|Publication number||US6023788 A|
|Application number||US 09/037,718|
|Publication date||Feb 15, 2000|
|Filing date||Mar 9, 1998|
|Priority date||Dec 27, 1995|
|Also published as||CA2323182A1, DE69936295D1, DE69936295T2, EP1069840A1, EP1069840B1, WO1999045806A1|
|Publication number||037718, 09037718, US 6023788 A, US 6023788A, US-A-6023788, US6023788 A, US6023788A|
|Inventors||Timothy P. McCallum, Frank C. Del Pizzo, Jr.|
|Original Assignee||Mccallum; Timothy P., Del Pizzo, Jr.; Frank C.|
|Export Citation||BiBTeX, EndNote, RefMan|
|Patent Citations (45), Referenced by (45), Classifications (7), Legal Events (12)|
|External Links: USPTO, USPTO Assignment, Espacenet|
This application is a Continuation-In-Part of our application Ser. No. 08/578,989 filed Dec. 27, 1995, now U.S. Pat. No. 5,724,678.
The present invention relates generally to hats, and is particularly concerned with a hat having a storage space or pocket for storage purposes.
Hats with pockets are known. For example, U.S. Pat. No. 4,165,542 of McLaughlin describes a hat with a pocket on the inside into which the hat can be inserted for easy carrying when not in use. The pocket has a lower end at the rim of the hat and an upper end adjacent the crown. When the hat is worn, small items may be inserted for carrying purposes. However, since the lower end of the pocket is at the rim of the hat, such items will fall down to the rim, where they will bear against the wearer's head and may cause some discomfort. In U.S. Pat. No. 5,214,802 of McCallum, a convertible hat and bag assembly is described, which has two layers, one of which acts as a hat when it is outermost and the other of which acts as a bag when outermost. An opening in one layer provides access to the space between the two layers for storage purposes. However, items stored in this space will fall down to the rim area when the assembly is worn as a hat, causing discomfort and also bulges which may detract from the appearance of the hat.
It is an object of the present invention to provide a new and improved hat with a storage pocket.
According to the present invention, a hat is provided which comprises a head covering member having a headband for encircling the head of a wearer, an outer face, an inner face, a crown, a front portion, a rear portion, and opposite side portions, a pocket secured to the inner face of the head covering member, the pocket having an access opening and being located in the front portion of the head covering member, the pocket extending from the access opening upwardly towards the crown of the head covering member so that at least the majority of the pocket is located in a dead space of the hat which will not contact the wearer's head when the hat is worn, and a releasable fastener mechanism for releasably closing the pocket opening.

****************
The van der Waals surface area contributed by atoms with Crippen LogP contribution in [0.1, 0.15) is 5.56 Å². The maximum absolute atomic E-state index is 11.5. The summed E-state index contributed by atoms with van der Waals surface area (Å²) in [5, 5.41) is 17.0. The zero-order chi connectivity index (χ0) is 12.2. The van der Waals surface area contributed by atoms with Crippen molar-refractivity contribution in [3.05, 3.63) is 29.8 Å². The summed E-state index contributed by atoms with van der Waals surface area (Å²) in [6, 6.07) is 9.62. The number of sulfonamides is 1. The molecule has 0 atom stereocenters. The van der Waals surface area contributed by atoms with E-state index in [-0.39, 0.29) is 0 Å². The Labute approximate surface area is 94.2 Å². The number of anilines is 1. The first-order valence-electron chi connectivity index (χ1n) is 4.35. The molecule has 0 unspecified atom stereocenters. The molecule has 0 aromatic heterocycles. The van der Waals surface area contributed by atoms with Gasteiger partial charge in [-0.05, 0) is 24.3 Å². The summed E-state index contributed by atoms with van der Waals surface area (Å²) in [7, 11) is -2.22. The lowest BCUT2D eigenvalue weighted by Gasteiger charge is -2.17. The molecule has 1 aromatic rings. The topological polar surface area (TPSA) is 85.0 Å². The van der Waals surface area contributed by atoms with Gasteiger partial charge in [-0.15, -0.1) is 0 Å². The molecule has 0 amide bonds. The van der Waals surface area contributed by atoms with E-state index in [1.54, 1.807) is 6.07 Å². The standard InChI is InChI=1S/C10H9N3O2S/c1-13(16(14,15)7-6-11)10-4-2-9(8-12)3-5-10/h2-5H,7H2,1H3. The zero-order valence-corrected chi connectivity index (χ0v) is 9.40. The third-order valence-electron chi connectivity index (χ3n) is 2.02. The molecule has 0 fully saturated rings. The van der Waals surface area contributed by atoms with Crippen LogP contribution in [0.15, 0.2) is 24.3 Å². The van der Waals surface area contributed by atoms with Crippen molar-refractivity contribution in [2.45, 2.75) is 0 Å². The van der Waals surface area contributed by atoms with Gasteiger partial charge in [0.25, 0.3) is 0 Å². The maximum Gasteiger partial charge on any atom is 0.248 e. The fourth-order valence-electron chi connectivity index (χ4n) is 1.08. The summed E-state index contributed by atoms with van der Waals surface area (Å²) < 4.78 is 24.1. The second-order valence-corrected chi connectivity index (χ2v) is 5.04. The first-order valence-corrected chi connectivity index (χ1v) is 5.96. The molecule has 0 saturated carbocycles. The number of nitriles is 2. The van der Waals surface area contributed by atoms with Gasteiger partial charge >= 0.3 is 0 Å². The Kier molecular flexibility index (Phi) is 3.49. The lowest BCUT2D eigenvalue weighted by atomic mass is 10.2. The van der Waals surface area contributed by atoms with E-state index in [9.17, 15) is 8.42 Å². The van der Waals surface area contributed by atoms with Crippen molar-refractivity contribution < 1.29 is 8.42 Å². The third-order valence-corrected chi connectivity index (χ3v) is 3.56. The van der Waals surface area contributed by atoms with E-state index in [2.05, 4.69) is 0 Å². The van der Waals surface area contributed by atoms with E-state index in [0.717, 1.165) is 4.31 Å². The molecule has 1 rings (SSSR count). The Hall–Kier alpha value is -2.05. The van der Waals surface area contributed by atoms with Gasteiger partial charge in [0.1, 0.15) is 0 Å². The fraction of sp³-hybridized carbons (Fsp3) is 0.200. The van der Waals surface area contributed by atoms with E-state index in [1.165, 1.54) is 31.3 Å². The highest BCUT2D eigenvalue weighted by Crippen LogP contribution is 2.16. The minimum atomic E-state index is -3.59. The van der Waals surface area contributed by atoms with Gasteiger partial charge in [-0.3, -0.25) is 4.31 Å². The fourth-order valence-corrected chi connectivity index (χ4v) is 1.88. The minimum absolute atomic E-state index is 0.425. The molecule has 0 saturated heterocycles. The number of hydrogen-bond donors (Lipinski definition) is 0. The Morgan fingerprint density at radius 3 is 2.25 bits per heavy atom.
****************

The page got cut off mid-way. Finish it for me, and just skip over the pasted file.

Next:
When a hat is worn on a wearer's head, the hat will not be in contact with the head over its entire area. Typically, the hatband or sweatband contacts around the periphery of the head, but due to the difference in curvature between the person's forehead and the front portion of the hat, there will be a dead space between the hat and forehead, extending from a location just above the sweatband or hatband up to the crown of the head. According to this invention, a pocket is positioned entirely within this dead space so that items placed in the pocket do not bear against the wearer's head and cause discomfort. Also, items in the pocket will not cause bulges on the outside of the hat, and will therefore not detract from its appearance.
Preferably, a pull tab is secured to the pocket adjacent the opening, for pulling by a user to easily open the pocket. The releasable closure mechanism may comprise mating strips of VelcroŽ on opposite sides of the pocket opening, or may alternatively comprise a zipper, snap fasteners, or the like.
The head covering member may comprise a single layer or an outer layer and an inner layer. The inner layer may be of mesh or other cool, lightweight material, and may extend only over the front portion of the hat or over the entire outer layer of the hat. Where the hat covering member is a single layer, the pocket may be releasably or permanently secured to the inside of the hat layer. Where an inner layer is provided, the pocket may be secured between the two layers with an opening in the inner layer around which the opening in the pocket is secured. The inner layer may be releasably secured to the hat so that it may be removed for use as a clutch bag or the like separate from the hat. In the latter case, the inner layer is preferably secured around its periphery to the outer layer via mating strips of hook and loop type fastener material, such as VelcroŽ. Waist straps may be provided for releasably securing to the removed inner layer so that it may be used as a waist pack or the like. The waist straps are preferably provided with mating fastener material for mating with the same strip of fastener material which would otherwise be used for securing the inner layer to the outer layer of the hat. Thus, if something is to be carried which is too large for the pocket, the entire inner layer of the hat may be removed for use as a clutch or waist pack.
Preferably, where the pocket is secured to a separate inner layer or liner of the hat, the liner is secured to the crown of the hat via a button or the like extending through both layers of the cap. This will act to hold the pocket up and prevent sagging, and will also hold the contents of the pocket away from the head to avoid discomfort.
The pocket opening has a width substantially equal to the width of the front portion of the hat and preferably does not extend over the sides of the hat. Preferably, the depth of the pocket is such that it extends up to the crown or just past the crown of the hat. The pocket may be of waterproof material or may have a waterproof insert for items which may be damaged by moisture. The pocket may be formed entirely separately from the head covering member, or the single layer or inner layer may form an inner wall of the pocket, with the outer wall of the pocket sewn around its periphery apart from the opening to the underlying hat layer or liner layer.